Saturday, October 18, 2003

China in Space: Well, they did it, and they get my congratulations for it, but the BBC is right to ask what benefits accrue to China as a result of a manned space programme. The Beeb also points out that China has just:

'invested about $200m in the Galilleo satellite navigation system which is planned as an alternative to the United States' Global Positioning System.'

In addition to being useful for working out where airliners/ships etc are, GPS has a military function, which is to guide smart bombs and fighter jets to their targets. The Europeans (especially the French) have long been uncomfortable with their reliance on the US for this important function and hence the decision to go ahead with the Galilleo project. There's not much that Uncle Sam can do to stop the Europeans from acquiring their own satellite navigation system but I suspect that military planners in Washington are more than a little perturbed at the prospect of China acquiring such a capability too. And from America's erstwhile NATO allies to boot.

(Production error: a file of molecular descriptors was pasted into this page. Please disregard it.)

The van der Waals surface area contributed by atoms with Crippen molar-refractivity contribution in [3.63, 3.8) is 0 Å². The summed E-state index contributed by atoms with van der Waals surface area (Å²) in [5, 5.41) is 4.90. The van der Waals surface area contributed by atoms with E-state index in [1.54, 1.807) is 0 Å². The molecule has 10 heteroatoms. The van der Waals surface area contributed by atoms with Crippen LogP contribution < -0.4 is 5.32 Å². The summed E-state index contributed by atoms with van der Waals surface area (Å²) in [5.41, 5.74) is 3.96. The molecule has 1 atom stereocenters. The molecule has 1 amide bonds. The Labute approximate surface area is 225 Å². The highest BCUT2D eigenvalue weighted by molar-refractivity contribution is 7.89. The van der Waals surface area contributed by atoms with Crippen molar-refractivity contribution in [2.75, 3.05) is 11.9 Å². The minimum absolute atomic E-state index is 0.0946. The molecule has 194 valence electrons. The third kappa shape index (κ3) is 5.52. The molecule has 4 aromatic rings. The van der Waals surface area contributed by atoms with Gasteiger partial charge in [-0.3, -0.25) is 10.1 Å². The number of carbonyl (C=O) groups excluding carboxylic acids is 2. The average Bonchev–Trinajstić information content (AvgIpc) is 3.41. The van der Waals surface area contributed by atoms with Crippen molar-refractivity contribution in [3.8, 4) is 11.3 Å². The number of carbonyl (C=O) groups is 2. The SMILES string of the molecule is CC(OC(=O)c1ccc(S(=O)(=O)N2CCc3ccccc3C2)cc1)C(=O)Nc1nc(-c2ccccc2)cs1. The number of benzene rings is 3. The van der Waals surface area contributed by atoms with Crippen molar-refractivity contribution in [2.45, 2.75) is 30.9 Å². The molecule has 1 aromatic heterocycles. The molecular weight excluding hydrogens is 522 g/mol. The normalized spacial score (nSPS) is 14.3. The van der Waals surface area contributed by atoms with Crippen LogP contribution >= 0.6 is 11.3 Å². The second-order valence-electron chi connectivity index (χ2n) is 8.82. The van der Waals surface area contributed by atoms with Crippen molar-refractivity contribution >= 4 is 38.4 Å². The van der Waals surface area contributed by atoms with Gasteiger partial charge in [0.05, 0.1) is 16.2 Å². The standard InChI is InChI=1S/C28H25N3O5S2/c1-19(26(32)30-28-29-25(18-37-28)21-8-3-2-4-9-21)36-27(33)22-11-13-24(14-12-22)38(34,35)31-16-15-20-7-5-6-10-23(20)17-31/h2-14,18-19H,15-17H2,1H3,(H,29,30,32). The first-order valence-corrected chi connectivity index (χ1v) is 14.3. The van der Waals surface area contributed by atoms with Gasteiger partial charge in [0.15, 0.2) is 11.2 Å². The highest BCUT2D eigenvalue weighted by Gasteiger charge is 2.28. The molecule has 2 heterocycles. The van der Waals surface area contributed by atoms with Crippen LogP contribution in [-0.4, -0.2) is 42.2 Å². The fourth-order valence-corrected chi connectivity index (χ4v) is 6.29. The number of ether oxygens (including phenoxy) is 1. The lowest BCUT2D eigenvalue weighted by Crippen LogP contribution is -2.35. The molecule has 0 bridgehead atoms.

Meanwhile the Economist has a story chronicling the origins and potential future of the Chinese space programme. The most interesting sentence in the article, however, is the final one:

'Already, questions are being asked about why a developing country such as China needs international aid when it is financing a $2 billion human space programme.'

China receives considerable foreign development aid each year from, in particular, Japan. So one way of looking at the launch this week is to say that the Japanese have paid for their old rivals the Chinese to put a man into space, something which, although good for national pride, is of dubious economic value. It remains to be seen what comes of this...


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